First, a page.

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Dormitories See Departure From Previous Years' Trends

By Stacey E. Blau
Editor in Chief

Wednesday's residence hall lottery results indicated a number of departures from prior classes' preferences.

Senior House, consistently one of the most undersubscribed dormitories, was the third most oversubscribed dormitory in this year's lottery, with 34 freshmen placing it as their first choice, exceeding the 26 spots available. As a result, only freshmen who ranked Senior House first were placed there.

Bexley Hall, another perennially undersubscribed dorm, had 17 freshmen rank it first, only two fewer than the 19 spots available. Of the 19 freshmen placed there, 14 ranked it first. This compares favorably with the results from last year, when only 11 of the 33 freshmen placed in Bexley ranked it first.

Some dormitories less popular

Baker House, usually one of the more popular choices, was the most undersubscribed dorm this year. Only 51 freshmen ranked Baker first, compared with 118 spots open.

"I think we had a quiet rush this year," said George R. Lee '98, a rush worker who worked desk at Baker during the week. "That might have contributed to it."

"Baker does not look like a really nice dorm compared to Senior House" after its renovations, Lee said.

East Campus, usually one of the least popular dormitories, was second most undersubscribed, with only 49 first-place rankings compared with 100 spots. For both Baker and East Campus, a significant number of freshmen, 28 in each case, were placed there who ranked it third or lower.

Popular choices unchanged

As usual, MacGregor House, McCormick Hall, and Burton-Conner House were significantly oversubscribed.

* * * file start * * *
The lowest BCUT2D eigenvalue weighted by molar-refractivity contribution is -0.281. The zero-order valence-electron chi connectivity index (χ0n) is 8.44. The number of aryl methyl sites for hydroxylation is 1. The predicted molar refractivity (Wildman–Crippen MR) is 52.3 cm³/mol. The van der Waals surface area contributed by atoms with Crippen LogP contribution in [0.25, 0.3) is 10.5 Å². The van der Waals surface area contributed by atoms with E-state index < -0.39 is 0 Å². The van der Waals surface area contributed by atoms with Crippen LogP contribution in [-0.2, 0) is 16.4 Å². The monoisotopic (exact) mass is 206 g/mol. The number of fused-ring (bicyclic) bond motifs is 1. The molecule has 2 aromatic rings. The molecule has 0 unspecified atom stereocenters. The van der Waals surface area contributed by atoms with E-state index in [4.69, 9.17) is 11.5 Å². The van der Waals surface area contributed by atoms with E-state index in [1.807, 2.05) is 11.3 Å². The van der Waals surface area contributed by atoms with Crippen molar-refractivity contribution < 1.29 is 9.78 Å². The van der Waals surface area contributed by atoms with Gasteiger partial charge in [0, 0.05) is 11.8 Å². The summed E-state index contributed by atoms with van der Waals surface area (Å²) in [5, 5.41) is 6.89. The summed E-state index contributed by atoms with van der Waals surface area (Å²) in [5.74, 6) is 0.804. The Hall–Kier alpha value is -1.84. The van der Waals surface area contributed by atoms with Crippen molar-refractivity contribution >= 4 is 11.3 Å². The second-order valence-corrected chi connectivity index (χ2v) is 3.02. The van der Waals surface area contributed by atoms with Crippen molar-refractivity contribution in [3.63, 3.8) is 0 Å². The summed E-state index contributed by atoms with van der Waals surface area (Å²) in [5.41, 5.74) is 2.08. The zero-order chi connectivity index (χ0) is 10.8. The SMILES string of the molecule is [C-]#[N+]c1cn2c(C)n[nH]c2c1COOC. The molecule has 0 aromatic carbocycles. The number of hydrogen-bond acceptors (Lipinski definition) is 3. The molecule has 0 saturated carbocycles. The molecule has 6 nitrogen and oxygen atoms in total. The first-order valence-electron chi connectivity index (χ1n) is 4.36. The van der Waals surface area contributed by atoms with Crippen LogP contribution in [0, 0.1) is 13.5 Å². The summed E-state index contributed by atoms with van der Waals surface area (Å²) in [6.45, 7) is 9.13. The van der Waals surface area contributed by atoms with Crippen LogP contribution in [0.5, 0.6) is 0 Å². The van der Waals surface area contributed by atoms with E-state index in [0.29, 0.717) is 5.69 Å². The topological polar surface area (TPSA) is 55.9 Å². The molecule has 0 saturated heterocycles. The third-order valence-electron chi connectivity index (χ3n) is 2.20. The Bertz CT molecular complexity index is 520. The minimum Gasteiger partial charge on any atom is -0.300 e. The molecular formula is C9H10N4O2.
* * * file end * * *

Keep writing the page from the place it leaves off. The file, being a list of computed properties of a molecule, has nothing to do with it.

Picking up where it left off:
Out of 665 freshmen who entered the lottery (excluding the language houses, Chocolate City, and freshmen who later pledged to independent living groups), 368, or 55 percent, chose one of these three dormitories.

In general, the results of the housing lottery were far better this year. Seventy-six percent of freshmen received their first choice of dormitory, compared with 67 percent last year.

Ninety-two percent received either their first or second choice, compared with 80 percent last year.

This improvement, however, did not come from a better computer algorithm, according to Residence and Campus Activities Staff Associate for Residence Programs Philip M. Bernard. Rather, the improvements likely are due to the smaller class size, approximately 20 fewer than last year.

Moderate crowding expected

Wednesday, Bernard stated that there would be a maximum of about 146 crowds, with the precise number to be determined as pledging continues.

This level of crowding is slightly better than last year, when approximately 155 crowds were required. At this number, most freshman rooms in East Campus will be crowded into doubles and doubles in Burton-Conner, McCormick, and New House will be crowded into triples.

Based on patterns from the past few years, it will not be necessary to convert the lounges in the MacGregor tower into doubles. In addition, quadruples in Baker Houses will not be crowded into quints.

Both these situations were considered particularly serious situations in past years, and the Institute has attempted to avoid them, in part by housing approximately 50 members of the Sigma Kappa sorority in the basement of Ashdown House, a graduate dormitory, until a sorority house is obtained for them.